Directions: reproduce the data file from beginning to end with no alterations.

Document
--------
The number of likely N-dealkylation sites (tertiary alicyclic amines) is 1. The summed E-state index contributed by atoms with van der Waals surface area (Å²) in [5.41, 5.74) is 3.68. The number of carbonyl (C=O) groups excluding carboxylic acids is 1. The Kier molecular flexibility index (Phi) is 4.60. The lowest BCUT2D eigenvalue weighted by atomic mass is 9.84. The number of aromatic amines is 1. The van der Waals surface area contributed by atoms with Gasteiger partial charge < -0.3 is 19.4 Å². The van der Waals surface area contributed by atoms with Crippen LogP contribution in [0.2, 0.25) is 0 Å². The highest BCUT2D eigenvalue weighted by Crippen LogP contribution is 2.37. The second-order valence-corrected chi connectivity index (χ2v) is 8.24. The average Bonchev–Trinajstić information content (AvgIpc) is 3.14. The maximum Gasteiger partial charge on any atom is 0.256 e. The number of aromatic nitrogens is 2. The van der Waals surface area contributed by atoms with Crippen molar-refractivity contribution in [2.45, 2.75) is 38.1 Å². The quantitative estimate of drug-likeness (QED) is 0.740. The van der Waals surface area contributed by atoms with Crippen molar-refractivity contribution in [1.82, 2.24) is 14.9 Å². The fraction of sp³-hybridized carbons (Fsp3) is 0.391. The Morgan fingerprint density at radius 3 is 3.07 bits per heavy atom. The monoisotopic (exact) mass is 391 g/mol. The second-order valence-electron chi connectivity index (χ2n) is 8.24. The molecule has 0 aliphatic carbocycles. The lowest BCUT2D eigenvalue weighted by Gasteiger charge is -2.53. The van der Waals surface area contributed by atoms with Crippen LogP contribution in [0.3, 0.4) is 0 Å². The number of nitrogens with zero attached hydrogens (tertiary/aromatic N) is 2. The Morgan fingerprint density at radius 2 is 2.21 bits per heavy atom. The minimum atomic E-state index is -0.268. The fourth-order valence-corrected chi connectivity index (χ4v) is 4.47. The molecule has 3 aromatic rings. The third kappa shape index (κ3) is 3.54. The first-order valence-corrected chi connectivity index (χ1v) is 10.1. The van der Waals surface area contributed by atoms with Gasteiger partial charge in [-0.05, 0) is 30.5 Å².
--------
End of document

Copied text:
The number of likely N-dealkylation sites (tertiary alicyclic amines) is 1. The summed E-state index contributed by atoms with van der Waals surface area (Å²) in [5.41, 5.74) is 3.68. The number of carbonyl (C=O) groups excluding carboxylic acids is 1. The Kier molecular flexibility index (Phi) is 4.60. The lowest BCUT2D eigenvalue weighted by atomic mass is 9.84. The number of aromatic amines is 1. The van der Waals surface area contributed by atoms with Gasteiger partial charge < -0.3 is 19.4 Å². The van der Waals surface area contributed by atoms with Crippen LogP contribution in [0.2, 0.25) is 0 Å². The highest BCUT2D eigenvalue weighted by Crippen LogP contribution is 2.37. The second-order valence-corrected chi connectivity index (χ2v) is 8.24. The average Bonchev–Trinajstić information content (AvgIpc) is 3.14. The maximum Gasteiger partial charge on any atom is 0.256 e. The number of aromatic nitrogens is 2. The van der Waals surface area contributed by atoms with Crippen molar-refractivity contribution in [2.45, 2.75) is 38.1 Å². The quantitative estimate of drug-likeness (QED) is 0.740. The van der Waals surface area contributed by atoms with Crippen molar-refractivity contribution in [1.82, 2.24) is 14.9 Å². The fraction of sp³-hybridized carbons (Fsp3) is 0.391. The Morgan fingerprint density at radius 3 is 3.07 bits per heavy atom. The monoisotopic (exact) mass is 391 g/mol. The second-order valence-electron chi connectivity index (χ2n) is 8.24. The molecule has 0 aliphatic carbocycles. The lowest BCUT2D eigenvalue weighted by Gasteiger charge is -2.53. The van der Waals surface area contributed by atoms with Crippen LogP contribution in [0.3, 0.4) is 0 Å². The number of nitrogens with zero attached hydrogens (tertiary/aromatic N) is 2. The Morgan fingerprint density at radius 2 is 2.21 bits per heavy atom. The minimum atomic E-state index is -0.268. The fourth-order valence-corrected chi connectivity index (χ4v) is 4.47. The molecule has 3 aromatic rings. The third kappa shape index (κ3) is 3.54. The first-order valence-corrected chi connectivity index (χ1v) is 10.1. The van der Waals surface area contributed by atoms with Gasteiger partial charge in [-0.05, 0) is 30.5 Å².